# gofGroupTest: Goodness-of-Fit Test for a Specified Probability Distribution...

### Description

Perform a goodness-of-fit test to determine whether data in a set of groups appear to all come from the same probability distribution (with possibly different parameters for each group).

### Usage

 1 2 3 4 5 6 7 8 9 10 11 12 13 14 15 16 17 18 19 20 21 22 23 24 gofGroupTest(object, ...) ## S3 method for class 'formula' gofGroupTest(object, data = NULL, subset, na.action = na.pass, ...) ## Default S3 method: gofGroupTest(object, group, test = "sw", distribution = "norm", est.arg.list = NULL, n.classes = NULL, cut.points = NULL, param.list = NULL, estimate.params = ifelse(is.null(param.list), TRUE, FALSE), n.param.est = NULL, correct = NULL, digits = .Options\$digits, exact = NULL, ws.method = "normal scores", data.name = NULL, group.name = NULL, parent.of.data = NULL, subset.expression = NULL, ...) ## S3 method for class 'data.frame' gofGroupTest(object, ...) ## S3 method for class 'matrix' gofGroupTest(object, ...) ## S3 method for class 'list' gofGroupTest(object, ...)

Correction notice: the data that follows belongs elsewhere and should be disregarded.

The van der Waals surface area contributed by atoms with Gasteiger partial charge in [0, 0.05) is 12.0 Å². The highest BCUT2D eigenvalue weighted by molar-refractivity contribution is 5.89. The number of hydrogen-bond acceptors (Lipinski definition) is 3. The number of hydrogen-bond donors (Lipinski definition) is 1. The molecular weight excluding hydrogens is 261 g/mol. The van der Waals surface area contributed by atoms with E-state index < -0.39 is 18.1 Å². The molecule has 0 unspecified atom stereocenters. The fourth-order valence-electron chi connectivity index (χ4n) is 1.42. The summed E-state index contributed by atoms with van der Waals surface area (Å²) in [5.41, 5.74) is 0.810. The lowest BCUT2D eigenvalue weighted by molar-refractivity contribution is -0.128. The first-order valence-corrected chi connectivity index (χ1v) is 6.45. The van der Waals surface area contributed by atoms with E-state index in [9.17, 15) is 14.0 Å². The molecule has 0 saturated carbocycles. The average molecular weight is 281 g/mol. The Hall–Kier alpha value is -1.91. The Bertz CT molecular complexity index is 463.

### Arguments